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“The most important thing that I learned was respect for all of civilization,” she said, wearing a traditional red academic gown and black hat. “In Oxford I learned to respect all that is best in human civilization. That helped me cope with something that was not quite the best.”
She said “the saddest thing” about Myanmar is that its young people do not get to have a similar college experience because university life has been “shattered.”
Mrs. Suu Kyi was honored Wednesday at the university’s Encaenia ceremony, in which it presents honorary degrees to distinguished people.
“I didn’t feel any different from then,” she said, recalling idyllic summer days spent reading outside in Oxford.
Mrs. Suu Kyi, who is making her first visits outside of her native country in 24 years, was awarded the honorary doctorate in civil law in 1993 but was unable to collect it. She smiled as she received the degree while hundreds applauded.
The ceremony capped an emotional homecoming to Oxford, where Mrs. Suu Kyi studied philosophy, politics and economics between 1964 and 1967. She lived in Oxford for many years with her late husband, the Tibet scholar Michael Aris, and their sons, Alexander and Kim.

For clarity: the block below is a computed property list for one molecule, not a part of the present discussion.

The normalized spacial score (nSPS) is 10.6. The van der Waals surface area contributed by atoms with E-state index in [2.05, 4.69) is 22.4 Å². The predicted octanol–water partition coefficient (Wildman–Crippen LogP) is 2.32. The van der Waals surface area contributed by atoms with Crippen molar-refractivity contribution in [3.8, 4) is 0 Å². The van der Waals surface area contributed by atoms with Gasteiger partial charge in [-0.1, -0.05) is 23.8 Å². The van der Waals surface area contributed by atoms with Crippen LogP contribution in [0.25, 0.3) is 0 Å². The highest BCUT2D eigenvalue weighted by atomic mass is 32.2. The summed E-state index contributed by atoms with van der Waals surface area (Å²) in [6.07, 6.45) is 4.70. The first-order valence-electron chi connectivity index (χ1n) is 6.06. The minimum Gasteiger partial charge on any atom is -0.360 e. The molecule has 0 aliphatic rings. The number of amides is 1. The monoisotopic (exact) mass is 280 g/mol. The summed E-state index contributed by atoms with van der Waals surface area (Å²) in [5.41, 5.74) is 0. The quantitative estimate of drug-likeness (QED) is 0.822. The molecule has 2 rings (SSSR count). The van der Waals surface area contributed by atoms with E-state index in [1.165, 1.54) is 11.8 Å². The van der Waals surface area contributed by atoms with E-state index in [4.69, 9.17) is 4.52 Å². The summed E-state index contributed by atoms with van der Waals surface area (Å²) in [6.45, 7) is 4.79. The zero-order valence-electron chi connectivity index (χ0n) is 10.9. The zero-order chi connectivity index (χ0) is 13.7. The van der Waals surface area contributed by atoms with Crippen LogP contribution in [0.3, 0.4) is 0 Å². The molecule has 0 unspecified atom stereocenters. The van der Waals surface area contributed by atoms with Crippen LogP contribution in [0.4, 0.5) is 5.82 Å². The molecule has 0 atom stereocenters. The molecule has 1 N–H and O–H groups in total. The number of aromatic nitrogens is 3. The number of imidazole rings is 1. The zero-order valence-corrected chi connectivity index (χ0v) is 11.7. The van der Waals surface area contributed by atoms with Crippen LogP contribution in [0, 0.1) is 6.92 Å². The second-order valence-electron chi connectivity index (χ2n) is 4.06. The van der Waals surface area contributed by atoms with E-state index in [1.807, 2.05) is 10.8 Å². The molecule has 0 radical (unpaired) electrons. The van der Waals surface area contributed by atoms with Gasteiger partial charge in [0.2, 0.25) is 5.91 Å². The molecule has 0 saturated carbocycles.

Historian Peter Carey, a family friend, said the trip is “partly a walk down memory lane; it’s partly a very powerful homecoming to something that was a third of her life.”
He said her late husband always was optimistic about the prospect of political change in Myanmar and did not expect his wife to be trapped there for so long.
“He always said to me: ‘Peter, it’s not so long now. It’s just around the corner,’” Mr. Carey said.
Aris died of cancer in 1999, having been denied a visa to visit his wife in Myanmar while he was ill.
Mrs. Suu Kyi celebrated her 67th birthday Tuesday when she met briefly with the Dalai Lama, who also is visiting England. The exiled Tibetan spiritual leader, who is 76, tweeted a photo of the meeting Wednesday morning.
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